Regina Sullivan

Neuroscience Symposium
Lohmann Group

The Neuroscience Symposia are organized weekly by the Netherlands Institute for Neuroscience. The presentations are given by researchers from the institute or by guest speakers. The title and content of the symposium is usually made known in the week prior to the presentation.

The symposium will be held online. A Zoom link will be provided by mail.

4 pm – Regulation of the infant brain and behavior: attachment, safety and threat.

We have known for many decades that the quality of care an infant receives from parents has enduring effects on brain circuits controlling emotion and cognition. While mechanisms remain elusive, it is now very clear that these enduring effects are correlated with ubiquitous changes in gene regulation, epigenetics, myriad neurotransmitters/hormone and brain anatomy.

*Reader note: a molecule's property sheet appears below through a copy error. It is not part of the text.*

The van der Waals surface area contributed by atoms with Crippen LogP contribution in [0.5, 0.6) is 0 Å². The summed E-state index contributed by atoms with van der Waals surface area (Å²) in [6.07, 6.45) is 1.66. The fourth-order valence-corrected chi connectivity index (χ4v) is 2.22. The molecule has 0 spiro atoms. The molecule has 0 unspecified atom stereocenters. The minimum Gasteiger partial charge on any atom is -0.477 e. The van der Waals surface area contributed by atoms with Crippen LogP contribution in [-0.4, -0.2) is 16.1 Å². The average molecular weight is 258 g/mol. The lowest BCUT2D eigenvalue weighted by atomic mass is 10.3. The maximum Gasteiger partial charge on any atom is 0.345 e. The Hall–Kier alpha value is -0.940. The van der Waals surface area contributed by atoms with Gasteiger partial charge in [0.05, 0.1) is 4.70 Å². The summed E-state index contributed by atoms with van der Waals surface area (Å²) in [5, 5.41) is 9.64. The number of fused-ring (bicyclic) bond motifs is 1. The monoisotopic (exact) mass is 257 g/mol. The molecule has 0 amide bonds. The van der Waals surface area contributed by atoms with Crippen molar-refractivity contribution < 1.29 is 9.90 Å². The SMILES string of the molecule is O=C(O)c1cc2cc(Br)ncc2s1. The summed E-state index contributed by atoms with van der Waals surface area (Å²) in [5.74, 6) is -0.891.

Less is known about the immediate effects of the caregiver on physiology, although social buffering of the offspring’s stress response has been documented in humans and animal models as an important mediator to infant behavior. However, it is unclear how social buffering alters pups’ brain function and behavior or how the caregiver might alter neurobehavioral functioning of the offspring in non-stress situations. Here we use rodent mother-infant interactions to assess maternal influence over pups’ immediate brain activity and its behavioral consequences. First, we present data illustrating how mother is social buffering (form of maternal regulation) of pups’ stress response can alter the offspring’s brain and learning about trauma.

Second, we show how pups’ social referencing of the mother’s fear response overrides social buffering to permit pup amygdala-dependent fear learning. Third, we show how maternal control over the pup’s brain is not dependent upon manipulation of pups’ stress response.

For all examples, maternal regulation of the offspring’s brain decreases as pups approach independence and is compromised by adverse/harsh rearing by the mother. Together, these results suggest that maternal regulation of the offspring’s brain has profound effects on the immediate processing of sensory information and behavioral expression.